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    Don't you know, restricting access is the trend, not accommodating use. By their own lack of adequate management and facilitation they themselves created the very opportunity to restrict users. All it takes to motivate them is a few complaints and bad apples. Funny though, try to motivate them to open up more access and use opportunities and see how far that gets you. We see it time and time again, and as a result we are losing access to our lands as we speak.

    Remember when we went through this when the KNWR re-did the Swanson River/Swan Lake access? Where 20 vehicles used to park, they made new designated parking for 10. And if you park elsewhere you get a ticket. And while they were at it, they took it upon themselves to go outside the scope of the Plan and use the overburden from their job to block a dozen other accesses along the road. This forced parking on the road where, you guessed it, they issue tickets. These were accesses spread out miles between designated parking spots put in with the original road back in the 50's. They weren't harming a thing.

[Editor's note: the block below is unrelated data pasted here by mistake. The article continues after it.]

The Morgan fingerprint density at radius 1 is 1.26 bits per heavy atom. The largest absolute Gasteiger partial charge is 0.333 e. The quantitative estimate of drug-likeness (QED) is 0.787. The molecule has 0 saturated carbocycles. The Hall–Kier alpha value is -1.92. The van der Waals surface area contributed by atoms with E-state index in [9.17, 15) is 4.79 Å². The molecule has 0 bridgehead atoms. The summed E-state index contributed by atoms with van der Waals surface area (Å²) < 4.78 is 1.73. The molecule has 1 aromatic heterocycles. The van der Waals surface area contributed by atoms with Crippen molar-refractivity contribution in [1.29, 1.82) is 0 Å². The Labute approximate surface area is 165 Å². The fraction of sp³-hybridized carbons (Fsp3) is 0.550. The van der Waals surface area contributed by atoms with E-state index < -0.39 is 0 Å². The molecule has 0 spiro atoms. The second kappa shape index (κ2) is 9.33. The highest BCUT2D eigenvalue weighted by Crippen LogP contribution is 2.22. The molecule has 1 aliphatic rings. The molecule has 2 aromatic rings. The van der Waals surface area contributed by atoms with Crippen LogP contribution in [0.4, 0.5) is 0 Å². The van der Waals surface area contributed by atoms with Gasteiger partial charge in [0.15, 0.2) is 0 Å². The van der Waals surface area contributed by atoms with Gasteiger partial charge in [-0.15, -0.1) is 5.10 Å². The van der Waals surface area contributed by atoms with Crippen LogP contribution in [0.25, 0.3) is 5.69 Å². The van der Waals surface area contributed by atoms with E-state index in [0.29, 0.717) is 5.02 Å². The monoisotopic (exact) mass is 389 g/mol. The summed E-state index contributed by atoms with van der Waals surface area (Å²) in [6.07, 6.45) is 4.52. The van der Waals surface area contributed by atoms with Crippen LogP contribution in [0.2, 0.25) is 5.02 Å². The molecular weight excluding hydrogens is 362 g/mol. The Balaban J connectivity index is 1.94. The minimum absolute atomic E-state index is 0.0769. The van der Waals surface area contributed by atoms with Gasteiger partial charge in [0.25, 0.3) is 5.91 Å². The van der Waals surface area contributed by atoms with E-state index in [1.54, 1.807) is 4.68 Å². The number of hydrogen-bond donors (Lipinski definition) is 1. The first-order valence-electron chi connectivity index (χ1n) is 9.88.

I'm ok with a 3-day limit. And I will admit there are some issues that need facilitation. However, I am in total disagreement with designated camping spots 100 yards from the river (I've seen that tactic on the Swanson/Swan Lake ordeal - you better ask how many and where are they). The Feds obviously forgot that a big part of why the refuge was created was for use - enjoyment and recreation. Designated camp spots 100 yards from the river not only restrict, but in some areas eliminate that use.